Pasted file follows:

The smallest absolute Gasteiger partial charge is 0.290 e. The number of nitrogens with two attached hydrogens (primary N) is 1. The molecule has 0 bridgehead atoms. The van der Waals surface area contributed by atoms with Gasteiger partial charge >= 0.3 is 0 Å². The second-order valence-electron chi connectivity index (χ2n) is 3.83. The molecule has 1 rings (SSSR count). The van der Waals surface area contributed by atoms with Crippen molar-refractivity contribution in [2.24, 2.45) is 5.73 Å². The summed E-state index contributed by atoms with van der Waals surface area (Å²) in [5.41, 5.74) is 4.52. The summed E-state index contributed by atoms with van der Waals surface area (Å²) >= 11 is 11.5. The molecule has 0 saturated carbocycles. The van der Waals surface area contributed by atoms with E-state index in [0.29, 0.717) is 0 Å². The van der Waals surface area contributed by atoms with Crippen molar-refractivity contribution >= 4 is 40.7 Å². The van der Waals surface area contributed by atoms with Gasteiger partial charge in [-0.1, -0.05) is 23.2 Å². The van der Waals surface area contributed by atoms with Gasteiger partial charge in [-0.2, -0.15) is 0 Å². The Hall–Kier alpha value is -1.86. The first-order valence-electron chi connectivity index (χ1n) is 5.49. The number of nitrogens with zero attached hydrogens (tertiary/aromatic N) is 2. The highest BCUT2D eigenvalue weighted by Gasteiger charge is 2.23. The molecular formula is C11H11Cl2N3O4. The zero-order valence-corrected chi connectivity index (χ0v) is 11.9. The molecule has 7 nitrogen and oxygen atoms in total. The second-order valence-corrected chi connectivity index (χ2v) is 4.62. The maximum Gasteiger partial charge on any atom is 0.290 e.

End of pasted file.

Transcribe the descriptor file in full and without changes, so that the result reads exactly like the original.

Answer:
The smallest absolute Gasteiger partial charge is 0.290 e. The number of nitrogens with two attached hydrogens (primary N) is 1. The molecule has 0 bridgehead atoms. The van der Waals surface area contributed by atoms with Gasteiger partial charge >= 0.3 is 0 Å². The second-order valence-electron chi connectivity index (χ2n) is 3.83. The molecule has 1 rings (SSSR count). The van der Waals surface area contributed by atoms with Crippen molar-refractivity contribution in [2.24, 2.45) is 5.73 Å². The summed E-state index contributed by atoms with van der Waals surface area (Å²) in [5.41, 5.74) is 4.52. The summed E-state index contributed by atoms with van der Waals surface area (Å²) >= 11 is 11.5. The molecule has 0 saturated carbocycles. The van der Waals surface area contributed by atoms with E-state index in [0.29, 0.717) is 0 Å². The van der Waals surface area contributed by atoms with Crippen molar-refractivity contribution >= 4 is 40.7 Å². The van der Waals surface area contributed by atoms with Gasteiger partial charge in [-0.1, -0.05) is 23.2 Å². The van der Waals surface area contributed by atoms with Gasteiger partial charge in [-0.2, -0.15) is 0 Å². The Hall–Kier alpha value is -1.86. The first-order valence-electron chi connectivity index (χ1n) is 5.49. The number of nitrogens with zero attached hydrogens (tertiary/aromatic N) is 2. The highest BCUT2D eigenvalue weighted by Gasteiger charge is 2.23. The molecular formula is C11H11Cl2N3O4. The zero-order valence-corrected chi connectivity index (χ0v) is 11.9. The molecule has 7 nitrogen and oxygen atoms in total. The second-order valence-corrected chi connectivity index (χ2v) is 4.62. The maximum Gasteiger partial charge on any atom is 0.290 e.